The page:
Saturday 11 December 1915 – We Lost 240
A hastily collected Western Frontier Force, composed of units currently stationed in Egypt and not employed on the Suez Canal begin to move out from Mersa Matruh under the command of Major General A Wallace. To show the composite make up of this force it only needs to be known that no fewer than 20 different Yeomanry regiments are represented in the Composite Mounted Brigade under the command of Brigadier General J D T Tyndale Briscoe. The Composite Infantry Brigade is under the commander of Brigadier General the Earl of Lucan. This force inflicts heavy losses on the Senussi, who withdraw towards Bir Tunis and though British casualties are light Lieutenant Colonel Cecil Longuville Snow (Intelligence Corps) is killed.
While at bomb practice one of the bomb-throwers detonates the cap of his bomb, thus lighting the fuse while, preparing to throw it. The fuse is damp and as he thinks it has gone out he places this bomb on the ground and goes back to bomb throwing. Private Alfred George Tehan (Lancers) who is also in the trench suddenly hears a fizzing noise and sees that the fuse of the bomb is burning. With great coolness and presence of mind he darts forward and seizes the bomb, of which the fuse is already half burned and throws it out of the trench thereby probably saving the lives of himself and four other men in the traverse with him. The bomb explodes just before reaching the ground. For his actions Private Tehan will be awarded the Albert Medal.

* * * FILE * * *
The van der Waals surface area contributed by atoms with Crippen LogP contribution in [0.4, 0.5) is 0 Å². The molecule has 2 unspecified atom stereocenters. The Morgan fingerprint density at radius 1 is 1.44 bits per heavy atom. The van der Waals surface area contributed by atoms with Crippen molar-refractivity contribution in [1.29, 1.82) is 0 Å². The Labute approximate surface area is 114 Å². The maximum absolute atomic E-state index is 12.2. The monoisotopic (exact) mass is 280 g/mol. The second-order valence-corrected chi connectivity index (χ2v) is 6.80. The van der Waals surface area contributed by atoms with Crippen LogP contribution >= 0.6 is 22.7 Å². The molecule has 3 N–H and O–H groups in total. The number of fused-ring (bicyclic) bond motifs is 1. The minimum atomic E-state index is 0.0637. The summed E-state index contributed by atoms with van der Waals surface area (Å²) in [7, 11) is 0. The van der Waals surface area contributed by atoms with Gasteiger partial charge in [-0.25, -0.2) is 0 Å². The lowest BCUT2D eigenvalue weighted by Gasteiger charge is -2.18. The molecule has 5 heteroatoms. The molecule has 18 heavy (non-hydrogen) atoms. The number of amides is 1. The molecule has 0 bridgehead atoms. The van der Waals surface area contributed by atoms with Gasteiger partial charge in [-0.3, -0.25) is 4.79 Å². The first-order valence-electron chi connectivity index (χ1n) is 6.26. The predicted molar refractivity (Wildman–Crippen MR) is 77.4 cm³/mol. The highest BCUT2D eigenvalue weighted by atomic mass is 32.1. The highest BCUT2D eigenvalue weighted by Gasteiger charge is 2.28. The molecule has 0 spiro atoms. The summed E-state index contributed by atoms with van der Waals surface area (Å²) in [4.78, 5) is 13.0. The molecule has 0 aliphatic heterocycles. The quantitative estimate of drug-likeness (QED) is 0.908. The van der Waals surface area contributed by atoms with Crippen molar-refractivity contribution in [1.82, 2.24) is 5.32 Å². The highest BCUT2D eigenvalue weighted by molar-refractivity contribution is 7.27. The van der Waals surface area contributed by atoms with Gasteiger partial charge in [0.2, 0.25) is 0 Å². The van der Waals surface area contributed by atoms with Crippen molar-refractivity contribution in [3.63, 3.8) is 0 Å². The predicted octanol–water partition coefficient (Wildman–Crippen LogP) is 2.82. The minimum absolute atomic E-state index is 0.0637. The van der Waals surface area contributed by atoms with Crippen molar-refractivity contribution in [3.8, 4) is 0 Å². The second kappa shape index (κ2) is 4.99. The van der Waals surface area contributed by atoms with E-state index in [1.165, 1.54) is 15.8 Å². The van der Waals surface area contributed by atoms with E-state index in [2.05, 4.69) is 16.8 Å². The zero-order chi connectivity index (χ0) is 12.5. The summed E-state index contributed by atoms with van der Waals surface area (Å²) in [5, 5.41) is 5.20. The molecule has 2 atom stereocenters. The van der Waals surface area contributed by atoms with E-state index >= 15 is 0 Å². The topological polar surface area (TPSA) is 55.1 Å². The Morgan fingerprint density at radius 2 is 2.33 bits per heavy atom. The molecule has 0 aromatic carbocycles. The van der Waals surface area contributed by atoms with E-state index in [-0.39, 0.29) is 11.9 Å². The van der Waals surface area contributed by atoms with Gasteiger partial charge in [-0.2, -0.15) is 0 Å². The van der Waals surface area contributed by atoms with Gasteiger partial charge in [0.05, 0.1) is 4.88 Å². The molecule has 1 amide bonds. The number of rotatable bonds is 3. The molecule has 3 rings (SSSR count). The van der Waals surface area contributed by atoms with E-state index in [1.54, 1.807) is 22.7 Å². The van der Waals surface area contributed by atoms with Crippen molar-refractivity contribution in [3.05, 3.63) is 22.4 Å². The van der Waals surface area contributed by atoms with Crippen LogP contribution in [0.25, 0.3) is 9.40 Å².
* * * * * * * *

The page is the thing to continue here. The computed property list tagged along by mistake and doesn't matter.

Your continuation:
Sapper Edward Ernest Anderson (Royal Engineers) dies of wounds at age 24. He attended Leigh Road School before moving on to Southend High School for Boys. While at Leigh Road he attracted attention by his cleverness as a footballer and for three or four season he was the captain of the Leigh Road team. He was selected to play several representative matches and was the recipient of at least two Championship medals. He next joined Southend United as an inside forward where he played for two seasons, although his appearances with the first team were somewhat limited. During Southend’s tour of Germany in 1910 he went with them and played a number of games. He is known as ‘an exceptionally good inside man’ and he later joins Woolwich Arsenal. He enlisted at the Shoreditch recruiting office for the Royal Engineers in January 1915. He is mortally wounded by a shell on yesterday near Ypres, only four days after having taken position in the front lines. He receives injuries to his back and head and is immediately removed for medical assistance.
Today’s losses include:
- A man whose son will be killed in the Second World War
- A man whose two nephews will be killed in the Great War
- Families that will two and three sons
Today’s highlighted casualties include:
- Major Richard Lewis Hay Blake Jenkins (Australian Infantry) is killed in action at Russell’s Top on Gallipoli at age 41. He has two nephews who will be killed in the Great War, Captain G L B Concanon and Flight Commander H Ralfe. He served as a Special Services Officer in the South African War.
- Lance Corporal Albert Edward Conrade (East Kent Regiment) is killed on Salonica at age 22. His brother will be killed next October.
- Private Sidney A Woodland (Royal Marine Light Infantry, HMS Elizabeth) dies at home at age 21. His eldest brother will be killed at Jutland while his second eldest will die on service during the Second World War.
- Private Sydney Gillard (Devonshire Regiment) is killed at age 28. His brother will be killed in October 1917.